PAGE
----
Hotel stock index rose 31 percent in November

Election, news of forthcoming COVID-19 vaccines drives investor optimism

In November, Baird/STR Hotel Stock Index outperformed the S&P 500, which rose 10.8 percent, and the MSCI US REIT Index, which was up 10.6 percent, according to STR.

THE BAIRD/STR Hotel Stock Index rallied with the rest of the stock market after the presidential election, surging up 31 percent in November. Along with the election, news of the impending approval of several COVID-19 vaccines drove investor optimism higher despite the immediate surge in the pandemic.

The index was still down 17.4 percent year-to-date. It outperformed the S&P 500, which rose 10.8 percent, and the MSCI US REIT Index, which was up 10.6 percent. The hotel brand sub-index increased 26.3 percent from October to 7,570, while the hotel REIT sub-index jumped 47.7 percent to 1,068.

“Election clarity and several positive vaccine updates caused a sharp reversal in investor expectations and led to significant outperformance for hotel stocks during November,” said Michael Bellisario, senior hotel research analyst and director at Baird. “The positive vaccine updates allow investors to look to ‘the other side’ and reset their expectations for growth in 2022 and beyond. Worst-case scenarios, especially for the hotel REITs, are unlikely to unfold as previously feared, and more clarity exists regarding the timing of the broader travel recovery.”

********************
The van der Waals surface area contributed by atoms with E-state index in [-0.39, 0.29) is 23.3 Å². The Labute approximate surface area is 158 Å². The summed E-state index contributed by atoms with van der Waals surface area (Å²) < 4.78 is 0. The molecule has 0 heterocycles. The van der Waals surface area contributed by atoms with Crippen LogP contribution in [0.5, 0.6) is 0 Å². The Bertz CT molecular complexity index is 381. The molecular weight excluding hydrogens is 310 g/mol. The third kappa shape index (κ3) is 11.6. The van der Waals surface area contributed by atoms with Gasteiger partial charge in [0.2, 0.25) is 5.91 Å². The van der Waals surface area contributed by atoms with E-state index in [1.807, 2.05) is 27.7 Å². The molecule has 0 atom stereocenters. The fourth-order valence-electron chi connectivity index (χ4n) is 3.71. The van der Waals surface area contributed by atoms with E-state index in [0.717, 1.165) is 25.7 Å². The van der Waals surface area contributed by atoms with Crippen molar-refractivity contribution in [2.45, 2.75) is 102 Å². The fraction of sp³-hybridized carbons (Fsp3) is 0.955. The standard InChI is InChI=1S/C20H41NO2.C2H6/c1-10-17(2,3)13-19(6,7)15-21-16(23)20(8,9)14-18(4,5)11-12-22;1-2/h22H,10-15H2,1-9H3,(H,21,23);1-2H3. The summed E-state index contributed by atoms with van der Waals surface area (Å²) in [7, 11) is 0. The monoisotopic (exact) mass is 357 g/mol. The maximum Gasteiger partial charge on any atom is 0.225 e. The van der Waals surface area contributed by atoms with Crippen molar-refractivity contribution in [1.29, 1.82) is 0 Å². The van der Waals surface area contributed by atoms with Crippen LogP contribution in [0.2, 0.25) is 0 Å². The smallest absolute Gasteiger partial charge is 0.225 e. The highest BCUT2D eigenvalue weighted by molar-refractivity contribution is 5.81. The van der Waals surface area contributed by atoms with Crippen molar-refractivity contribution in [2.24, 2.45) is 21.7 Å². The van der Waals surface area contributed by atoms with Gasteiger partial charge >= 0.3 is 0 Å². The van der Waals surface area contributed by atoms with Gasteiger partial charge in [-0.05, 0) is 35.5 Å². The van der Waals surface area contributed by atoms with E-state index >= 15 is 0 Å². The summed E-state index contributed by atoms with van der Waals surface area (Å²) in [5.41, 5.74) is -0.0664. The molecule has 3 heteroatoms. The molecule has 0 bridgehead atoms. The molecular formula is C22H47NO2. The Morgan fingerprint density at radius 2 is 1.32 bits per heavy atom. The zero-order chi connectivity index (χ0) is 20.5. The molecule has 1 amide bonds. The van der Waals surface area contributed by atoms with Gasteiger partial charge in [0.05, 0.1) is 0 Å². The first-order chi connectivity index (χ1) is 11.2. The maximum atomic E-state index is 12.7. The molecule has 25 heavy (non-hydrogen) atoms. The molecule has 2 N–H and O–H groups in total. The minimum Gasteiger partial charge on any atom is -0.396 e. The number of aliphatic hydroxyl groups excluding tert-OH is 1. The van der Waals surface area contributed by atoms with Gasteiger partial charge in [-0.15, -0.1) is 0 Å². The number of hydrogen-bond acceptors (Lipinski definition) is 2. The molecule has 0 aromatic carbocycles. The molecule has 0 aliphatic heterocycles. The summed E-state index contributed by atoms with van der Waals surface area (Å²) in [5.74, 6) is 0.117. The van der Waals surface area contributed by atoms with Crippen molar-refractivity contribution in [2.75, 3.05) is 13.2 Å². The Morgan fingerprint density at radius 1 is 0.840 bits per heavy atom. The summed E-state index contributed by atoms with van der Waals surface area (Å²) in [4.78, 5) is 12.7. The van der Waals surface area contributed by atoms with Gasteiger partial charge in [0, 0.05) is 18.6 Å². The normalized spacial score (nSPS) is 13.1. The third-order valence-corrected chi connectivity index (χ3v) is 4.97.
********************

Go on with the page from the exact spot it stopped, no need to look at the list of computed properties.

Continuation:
Events driving the market during the month were a mix of good and bad, said Amanda Hite, STR president.

“Owners and operators can be excused for showing whiplash symptoms as the news governing the U.S. hotel industry was both good and bad in November,” Hite said. “Multiple vaccine trials awaiting emergency authorization are seen as signs that the travel industry can count on some recovery in 2021 and that corporate transient and group demand could return in force. The rise in hotel stock prices certainly seems to have priced that in. On the other hand, the continued rapid increase in COVID-19 cases continues to put a damper on room demand. As offices remain empty and CDC officials urge Americans to stay home, hotel occupancies continue to wane and there is no change to that pattern in sight.”